The Graduate Program in Hispanic Studies at Western is unique. We offer variety, innovation, and opportunity.
Our specialties are Digital Humanities, Experimental Approaches to Languages in Contact, and Interartistic and Interdisciplinary Approaches (film, literature, history, music, and visual arts).
We offer two areas of concentration at the Masters and Ph.D. levels: 1) Hispanic Literature and Culture and 2) Hispanic Linguistics.
In Literature and Culture our strengths are Digital Humanities, Transatlantic Studies, and the intersection of Hispanic literature with Film, History, Music, and Visual Arts. Through our Transatlantic Studies Seminar, students interact and develop projects alongside internationally recognized scholars and guest speakers. We work closely and collaboratively with other programs. The Program in Migration and Ethnic Relations allows students to study Hispanic language, literature, and culture alongside questions of cultural diversity, conflict, and acculturation.
In Linguistics our focus is on an experimental approach to language acquisition, language loss, heritage speakers, and language change due to contact. The inter-faculty approach to this program allows students to see how languages interact. Students learn the different aspects of Linguistics, including Phonetics and Phonology (sounds and articulation), Syntax (order and structure), and Morphology (form and function). The Linguistics Talks @Western series allows students the opportunity to hear from Linguists from around the world.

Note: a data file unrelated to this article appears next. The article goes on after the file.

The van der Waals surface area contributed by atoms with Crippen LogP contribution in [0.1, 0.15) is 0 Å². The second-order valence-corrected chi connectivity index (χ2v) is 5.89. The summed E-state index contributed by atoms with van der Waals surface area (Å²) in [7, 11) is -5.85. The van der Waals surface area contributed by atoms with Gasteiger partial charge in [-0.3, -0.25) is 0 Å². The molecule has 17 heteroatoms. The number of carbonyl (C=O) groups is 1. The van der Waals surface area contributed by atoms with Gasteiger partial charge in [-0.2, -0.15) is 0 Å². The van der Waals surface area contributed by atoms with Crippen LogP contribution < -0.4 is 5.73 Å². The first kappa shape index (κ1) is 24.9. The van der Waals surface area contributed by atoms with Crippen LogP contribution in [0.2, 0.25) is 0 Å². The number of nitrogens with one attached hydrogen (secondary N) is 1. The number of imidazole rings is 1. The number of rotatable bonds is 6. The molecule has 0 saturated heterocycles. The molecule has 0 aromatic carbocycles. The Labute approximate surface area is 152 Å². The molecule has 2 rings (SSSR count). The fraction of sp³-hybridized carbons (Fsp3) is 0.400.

Among other opportunities offered in our programs students may be able to participate in the ground breaking research that takes place in the CulturePlex, the digital humanities lab which is unique in Canada.
Highlights of Hispanic Studies at Western:
-Students have the choice between concentrations in Literature and Culture or Linguistics
-Students may opt for a specialization in Migration and Ethnic Relations
-The Transatlantic Studies Seminar
-Linguistic Talks @Western Series
-The opportunity to teach and to learn about teaching. Students receive pedagogical training in the department and through the Teaching Support Centre.
-Instead of traditional comprehensive examinations, Ph.D. students work with a supervisor to design, develop, and defend two courses, one of which they may be eligible to teach for the department.